From the moment a baby is born, pediatricians discuss with parents a suggested vaccination schedule that can help their children stay healthy, prevent disease from spreading, and meet requirements for day-care centers and schools.
But are you up on the vaccination schedule for adults? Community health expert Dr. Nancy Bennett shares the reasons everyone needs to stay on top of their vaccines in order to keep themselves healthy.
Vaccines are recommended throughout your life. Even if you were fully vaccinated as a child, you may be at risk for other diseases due to your age, job, lifestyle, travel or a health condition. In addition, the protection from some vaccines can wear off over time.
All adults need vaccinations to protect against serious diseases that could result in severe illness requiring medical treatment or even hospitalization, missed work, and not being able to care for family.
The vaccines a person needs are based on their age, medical conditions, occupation, vaccines they have received in the past, and other health factors.
Which Vaccines, and When?
Your doctor can help determine the vaccines you need. Here are some general guidelines.
- Flu: The flu vaccine is recommended every year for everyone 6 months of age and older, with rare exception. It’s especially important for those who are at high risk of serious flu-related complications, including adults 65 years and older, pregnant women and people with certain chronic conditions like asthma, diabetes or heart disease.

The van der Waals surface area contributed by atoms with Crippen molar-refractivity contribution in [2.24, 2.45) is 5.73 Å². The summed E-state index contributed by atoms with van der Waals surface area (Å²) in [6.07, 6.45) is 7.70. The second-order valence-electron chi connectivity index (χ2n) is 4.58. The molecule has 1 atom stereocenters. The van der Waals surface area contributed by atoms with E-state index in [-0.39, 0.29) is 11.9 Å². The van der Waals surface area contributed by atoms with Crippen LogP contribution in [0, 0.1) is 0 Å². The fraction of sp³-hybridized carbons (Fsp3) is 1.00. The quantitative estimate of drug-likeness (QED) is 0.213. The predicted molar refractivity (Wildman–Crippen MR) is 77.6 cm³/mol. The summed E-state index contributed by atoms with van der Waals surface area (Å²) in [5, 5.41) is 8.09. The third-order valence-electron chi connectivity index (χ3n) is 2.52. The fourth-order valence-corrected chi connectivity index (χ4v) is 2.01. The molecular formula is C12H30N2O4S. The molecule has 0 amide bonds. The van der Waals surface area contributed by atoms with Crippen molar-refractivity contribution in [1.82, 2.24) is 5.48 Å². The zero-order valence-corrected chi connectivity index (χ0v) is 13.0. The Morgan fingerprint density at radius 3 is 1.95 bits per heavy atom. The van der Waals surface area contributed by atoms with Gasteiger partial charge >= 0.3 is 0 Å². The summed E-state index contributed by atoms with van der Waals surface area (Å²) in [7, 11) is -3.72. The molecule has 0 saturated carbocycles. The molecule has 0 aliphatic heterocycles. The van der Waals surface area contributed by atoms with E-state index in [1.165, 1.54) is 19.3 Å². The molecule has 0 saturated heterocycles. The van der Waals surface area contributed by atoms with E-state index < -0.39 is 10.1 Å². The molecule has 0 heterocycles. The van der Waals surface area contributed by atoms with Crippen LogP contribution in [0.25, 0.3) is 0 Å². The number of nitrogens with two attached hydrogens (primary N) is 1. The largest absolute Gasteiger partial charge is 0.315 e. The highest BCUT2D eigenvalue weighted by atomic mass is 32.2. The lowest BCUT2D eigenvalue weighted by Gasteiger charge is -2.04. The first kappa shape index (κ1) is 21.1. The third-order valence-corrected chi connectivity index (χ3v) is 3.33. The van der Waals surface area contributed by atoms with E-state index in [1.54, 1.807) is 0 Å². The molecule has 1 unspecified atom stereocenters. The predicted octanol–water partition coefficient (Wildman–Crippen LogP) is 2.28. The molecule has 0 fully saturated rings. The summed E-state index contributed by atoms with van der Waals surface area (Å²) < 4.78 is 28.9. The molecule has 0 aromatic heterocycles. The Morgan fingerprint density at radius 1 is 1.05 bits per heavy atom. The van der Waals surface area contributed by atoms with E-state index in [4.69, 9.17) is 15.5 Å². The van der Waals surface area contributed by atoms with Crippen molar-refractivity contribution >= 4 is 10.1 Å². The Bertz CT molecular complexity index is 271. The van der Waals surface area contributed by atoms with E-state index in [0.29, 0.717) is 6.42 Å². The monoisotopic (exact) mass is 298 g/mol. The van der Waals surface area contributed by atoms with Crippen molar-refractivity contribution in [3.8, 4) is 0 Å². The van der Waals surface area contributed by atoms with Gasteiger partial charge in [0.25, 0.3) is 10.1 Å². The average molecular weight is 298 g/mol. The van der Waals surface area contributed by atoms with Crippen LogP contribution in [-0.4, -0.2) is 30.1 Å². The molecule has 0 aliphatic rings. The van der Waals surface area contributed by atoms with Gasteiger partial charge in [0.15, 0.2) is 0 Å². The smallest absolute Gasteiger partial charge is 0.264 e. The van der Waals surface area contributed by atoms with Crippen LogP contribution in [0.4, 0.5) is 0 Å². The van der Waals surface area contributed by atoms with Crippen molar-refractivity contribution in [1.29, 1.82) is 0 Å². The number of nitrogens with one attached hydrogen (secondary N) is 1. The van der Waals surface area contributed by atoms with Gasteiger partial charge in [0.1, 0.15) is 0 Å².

- Tdap: All adults should get a one-time dose of Tdap vaccine to protect against tetanus, diphtheria and pertussis (whooping cough) if they did not receive this vaccine as a preteen or teen.
- Other vaccines to consider: Vaccines you need as an adult are determined by factors such as age, lifestyle, job and health conditions. Among those your doctor may recommended are those that protect against:
- Shingles – adults 50 and older
- Pneumococcal disease (pneumonia) – adults 65 and older
- Human papillomavirus, or HPV (which can cause certain cancers) – through age 26 for females and age 21 for males
- Meningococcal disease (viral meningitis)
- Hepatitis A and B
Vaccines are Safe
The longstanding vaccine safety program in the U.S. ensures that vaccines are safe.
Side effects from vaccines are usually mild and temporary, such as soreness where the shot was given or a slight fever that goes away within a few days.
Ask your doctor or other health care professional which vaccines are right for you. You also can visit www.cdc.gov/vaccines/adults/ for more information and find a link to an adult vaccine quiz to see which vaccines are recommended for you.
Nancy M. Bennett, M.D., is director of the Center for Community Health & Prevention at the University of Rochester Medical Center, co-director of the Clinical & Translational Science Institute, and chair of the national Advisory Committee on Immunization Practices, part of the Centers for Disease Control and Prevention.